ABOUT LUCINDA ROY
Lucinda Roy is the author of the novels “Lady Moses” and “The Hotel Alleluia,” and the poetry collections “Fabric,” “The Humming Birds,” and “Wailing the Dead to Sleep.” She also authored the memoir-critique “No Right to Remain Silent: What We’ve Learned from the Tragedy at Virginia Tech.” Among her awards: the Eighth Mountain Poetry Prize for “The Humming Birds,” a Barnes and Noble Discover Great New Writers selection for “Lady Moses,” and an Outstanding Faculty Award from the Commonwealth of Virginia. An Alumni Distinguished Professor in Creative Writing at Virginia Tech, she teaches fiction, poetry and creative nonfiction in the MFA program. She gives keynotes and presentations around the country on creative writing, diversity, and campus safety. In addition to writing, teaching, and outreach, she is working on a series of oil paintings about the Middle Passage.
Link to “Narrative Arcs in Hindsight”--a poem. Superstition Review and Fabric.
Photo by Larry Jackson
Sample Reviews of Roy’s Poetry, Fiction, and Nonfiction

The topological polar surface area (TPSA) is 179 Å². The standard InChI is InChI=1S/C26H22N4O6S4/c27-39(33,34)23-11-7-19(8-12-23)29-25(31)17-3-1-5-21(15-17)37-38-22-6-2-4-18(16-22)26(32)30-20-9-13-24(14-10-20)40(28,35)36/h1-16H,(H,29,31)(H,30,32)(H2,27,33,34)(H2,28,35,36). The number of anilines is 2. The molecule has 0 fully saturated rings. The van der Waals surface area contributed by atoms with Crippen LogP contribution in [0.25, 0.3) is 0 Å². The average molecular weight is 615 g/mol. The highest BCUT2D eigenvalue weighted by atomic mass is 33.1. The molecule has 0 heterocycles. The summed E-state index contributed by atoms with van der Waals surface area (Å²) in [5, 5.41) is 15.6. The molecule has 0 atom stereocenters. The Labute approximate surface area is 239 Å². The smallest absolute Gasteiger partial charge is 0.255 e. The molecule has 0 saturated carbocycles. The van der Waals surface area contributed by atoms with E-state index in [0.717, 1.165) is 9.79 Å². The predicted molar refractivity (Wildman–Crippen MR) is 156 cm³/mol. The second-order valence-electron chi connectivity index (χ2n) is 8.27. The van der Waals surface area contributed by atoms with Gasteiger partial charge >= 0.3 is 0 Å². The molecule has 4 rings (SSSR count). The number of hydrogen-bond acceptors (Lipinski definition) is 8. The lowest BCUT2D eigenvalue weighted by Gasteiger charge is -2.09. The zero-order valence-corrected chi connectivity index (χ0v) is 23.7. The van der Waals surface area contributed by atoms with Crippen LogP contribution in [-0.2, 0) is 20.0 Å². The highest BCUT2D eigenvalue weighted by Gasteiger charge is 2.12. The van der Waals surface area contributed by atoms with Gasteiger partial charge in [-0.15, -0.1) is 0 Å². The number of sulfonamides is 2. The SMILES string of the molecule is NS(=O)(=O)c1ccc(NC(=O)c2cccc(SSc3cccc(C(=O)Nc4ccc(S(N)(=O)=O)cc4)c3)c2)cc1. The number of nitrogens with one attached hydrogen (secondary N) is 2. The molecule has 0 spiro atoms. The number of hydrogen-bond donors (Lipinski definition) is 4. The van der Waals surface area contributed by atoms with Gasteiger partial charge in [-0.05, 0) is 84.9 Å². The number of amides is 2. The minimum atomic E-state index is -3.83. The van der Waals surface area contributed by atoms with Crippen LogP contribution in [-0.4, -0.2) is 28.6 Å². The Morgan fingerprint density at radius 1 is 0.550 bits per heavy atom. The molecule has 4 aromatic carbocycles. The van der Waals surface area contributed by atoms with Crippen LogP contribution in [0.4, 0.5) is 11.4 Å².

Slavery’s imprint on the psyche of contemporary America is powerfully evoked in Roy’s second collection, winner of the fifth biennial Eighth Mountain Poetry Prize. In the long and stunning “Needlework,” creativity sustains resilience as a slave named Lucy sews her memories into the slave-owner’s clothing….These intense, brave and finely crafted works speak their large themes with precision and passion and without simplification.–Publishers Weekly (starred review)
These poems are honest and unflinching, familiar yet startling and new. They are a wonderful telling of the stories of women.–Lucille Clifton
The beautifully sustained intensity of the narrative and a multiculturally varied and delightfully authentic supporting cast keep the reader’s attention from the first chapter to the last. —Publishers Weekly (starred review)
Spellbinding…Roy has succeeded in redefining the nature of family ties. –Washington Post
The Hotel Alleluia is a significant fictional contribution to the often rigid notions of race and family—and truly a joy to read. –Black Issues Book Review
Roy…has once again created a lush and uneasy world where beauty and horror coexist and where love cannot be taken for granted. Recommended for all public libraries. –Library Journal
Calling up deep, searching emotion and a series of recurring, ever more resonant images, Roy displays all her gifts as a poet….and more. Transcending race and gender, Roy finds in the particular ambitions of Jacinta’s life a powerful affirmation of our ability to not merely endure but prevail. –Booklist (starred review)